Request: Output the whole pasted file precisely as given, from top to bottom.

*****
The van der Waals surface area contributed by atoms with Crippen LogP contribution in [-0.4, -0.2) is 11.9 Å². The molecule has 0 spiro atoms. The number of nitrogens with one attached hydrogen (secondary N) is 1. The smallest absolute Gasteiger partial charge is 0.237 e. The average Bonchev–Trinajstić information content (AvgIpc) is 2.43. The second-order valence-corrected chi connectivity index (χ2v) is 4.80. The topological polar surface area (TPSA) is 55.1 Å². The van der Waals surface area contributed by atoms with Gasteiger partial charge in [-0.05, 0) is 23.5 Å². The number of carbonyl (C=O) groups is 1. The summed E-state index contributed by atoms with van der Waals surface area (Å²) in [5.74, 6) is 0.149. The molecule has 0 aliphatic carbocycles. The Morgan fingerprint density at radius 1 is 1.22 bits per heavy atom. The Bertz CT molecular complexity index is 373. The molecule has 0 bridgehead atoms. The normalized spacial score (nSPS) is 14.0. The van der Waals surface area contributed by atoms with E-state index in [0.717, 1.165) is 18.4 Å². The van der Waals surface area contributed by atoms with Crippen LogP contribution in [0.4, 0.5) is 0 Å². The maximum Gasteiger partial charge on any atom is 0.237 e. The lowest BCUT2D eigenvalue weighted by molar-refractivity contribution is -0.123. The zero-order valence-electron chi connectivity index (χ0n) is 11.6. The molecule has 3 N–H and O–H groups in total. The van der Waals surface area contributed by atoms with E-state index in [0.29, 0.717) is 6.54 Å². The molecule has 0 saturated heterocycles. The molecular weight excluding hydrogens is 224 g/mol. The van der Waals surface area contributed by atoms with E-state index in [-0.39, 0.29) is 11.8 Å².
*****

The van der Waals surface area contributed by atoms with Crippen LogP contribution in [-0.4, -0.2) is 11.9 Å². The molecule has 0 spiro atoms. The number of nitrogens with one attached hydrogen (secondary N) is 1. The smallest absolute Gasteiger partial charge is 0.237 e. The average Bonchev–Trinajstić information content (AvgIpc) is 2.43. The second-order valence-corrected chi connectivity index (χ2v) is 4.80. The topological polar surface area (TPSA) is 55.1 Å². The van der Waals surface area contributed by atoms with Gasteiger partial charge in [-0.05, 0) is 23.5 Å². The number of carbonyl (C=O) groups is 1. The summed E-state index contributed by atoms with van der Waals surface area (Å²) in [5.74, 6) is 0.149. The molecule has 0 aliphatic carbocycles. The Morgan fingerprint density at radius 1 is 1.22 bits per heavy atom. The Bertz CT molecular complexity index is 373. The molecule has 0 bridgehead atoms. The normalized spacial score (nSPS) is 14.0. The van der Waals surface area contributed by atoms with E-state index in [0.717, 1.165) is 18.4 Å². The van der Waals surface area contributed by atoms with Crippen LogP contribution in [0.4, 0.5) is 0 Å². The maximum Gasteiger partial charge on any atom is 0.237 e. The lowest BCUT2D eigenvalue weighted by molar-refractivity contribution is -0.123. The zero-order valence-electron chi connectivity index (χ0n) is 11.6. The molecule has 3 N–H and O–H groups in total. The van der Waals surface area contributed by atoms with E-state index in [0.29, 0.717) is 6.54 Å². The molecule has 0 saturated heterocycles. The molecular weight excluding hydrogens is 224 g/mol. The van der Waals surface area contributed by atoms with E-state index in [-0.39, 0.29) is 11.8 Å².